Truck Parts and Service

February 2012

Truck Parts and Service | Heavy Duty Trucking, Aftermarket, Service Info

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Page 17 of 39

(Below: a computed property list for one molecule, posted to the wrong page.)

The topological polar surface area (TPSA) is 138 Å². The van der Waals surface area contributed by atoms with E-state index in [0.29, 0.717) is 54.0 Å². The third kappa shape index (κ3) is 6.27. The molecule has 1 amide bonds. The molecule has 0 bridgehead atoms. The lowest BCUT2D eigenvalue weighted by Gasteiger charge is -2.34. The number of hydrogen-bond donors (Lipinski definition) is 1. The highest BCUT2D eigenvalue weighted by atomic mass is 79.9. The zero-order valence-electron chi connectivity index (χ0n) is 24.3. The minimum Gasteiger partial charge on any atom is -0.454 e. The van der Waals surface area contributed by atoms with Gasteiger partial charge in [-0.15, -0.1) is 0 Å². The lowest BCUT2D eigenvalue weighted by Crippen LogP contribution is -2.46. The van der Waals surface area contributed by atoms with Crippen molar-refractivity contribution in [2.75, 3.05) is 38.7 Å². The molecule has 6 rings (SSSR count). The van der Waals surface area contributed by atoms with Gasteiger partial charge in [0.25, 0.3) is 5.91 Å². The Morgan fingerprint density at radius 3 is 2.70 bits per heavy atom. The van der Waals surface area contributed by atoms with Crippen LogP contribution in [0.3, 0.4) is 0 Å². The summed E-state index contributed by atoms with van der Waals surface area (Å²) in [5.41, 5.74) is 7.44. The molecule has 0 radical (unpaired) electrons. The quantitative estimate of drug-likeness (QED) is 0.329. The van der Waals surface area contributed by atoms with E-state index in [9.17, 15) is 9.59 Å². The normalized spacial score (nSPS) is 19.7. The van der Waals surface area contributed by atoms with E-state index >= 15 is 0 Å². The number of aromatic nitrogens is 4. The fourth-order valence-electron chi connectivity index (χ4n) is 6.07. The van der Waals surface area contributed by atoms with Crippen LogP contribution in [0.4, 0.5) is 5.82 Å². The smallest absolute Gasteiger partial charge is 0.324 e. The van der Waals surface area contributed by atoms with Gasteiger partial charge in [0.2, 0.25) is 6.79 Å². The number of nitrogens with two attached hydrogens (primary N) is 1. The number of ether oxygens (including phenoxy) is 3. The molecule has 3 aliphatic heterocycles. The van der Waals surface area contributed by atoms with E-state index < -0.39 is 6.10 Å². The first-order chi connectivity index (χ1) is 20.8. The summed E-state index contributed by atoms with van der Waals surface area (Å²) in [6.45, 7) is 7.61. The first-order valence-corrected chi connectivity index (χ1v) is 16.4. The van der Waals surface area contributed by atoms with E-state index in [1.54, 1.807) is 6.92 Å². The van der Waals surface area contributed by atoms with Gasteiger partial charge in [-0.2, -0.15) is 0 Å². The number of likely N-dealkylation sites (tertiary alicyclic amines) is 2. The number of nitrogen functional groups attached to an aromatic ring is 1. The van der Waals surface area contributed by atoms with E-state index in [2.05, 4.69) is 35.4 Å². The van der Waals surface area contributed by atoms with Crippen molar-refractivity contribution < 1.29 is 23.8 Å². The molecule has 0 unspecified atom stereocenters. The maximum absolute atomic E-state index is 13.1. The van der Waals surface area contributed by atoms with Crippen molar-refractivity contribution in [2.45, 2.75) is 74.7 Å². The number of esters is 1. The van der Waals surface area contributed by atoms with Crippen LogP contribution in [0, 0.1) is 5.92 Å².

Technology Update By John G. Smith, Contributing Editor Hybrid Help I There's a new generation of equipment on the road, but ongoing maintenance may be easier than you think n an era of soaring fuel prices and ever-tightening emissions, hybrid trucks seem to off er the best of both worlds. Th e energy stored in their battery packs or hy- draulic accumulators already is being called on to power everything from PTOs to wheels, while traditional diesel engines still are sitting under the hood. But these emerging systems also present shops with new technologies to understand. Setting aside the components specifi c to individual manufacturers, today's versions of these trucks rely on hydraulic or electric power. Hydraulic versions, such as those adopted by several waste haulers, use 16 TRUCK PARTS & SERVICE | February 2012 the kinetic energy created by a brak- ing truck to drive a pump/motor. When working as a pump, this component transfers hydraulic fl uid from a low-pressure reservoir to a high-pressure accumulator. Stored energy in the accumulator can then be used to power the motor, helping the truck accelerate on its own or adding to the power of a combustion engine. In contrast, the electric hybrids that power a growing number of walk-in delivery vans or utility trucks have a generator and motor. Th e energy captured with the generator is stored in batteries that can be used to power the motor, which can help move the truck or drive a PTO for tools such as cherry pickers.

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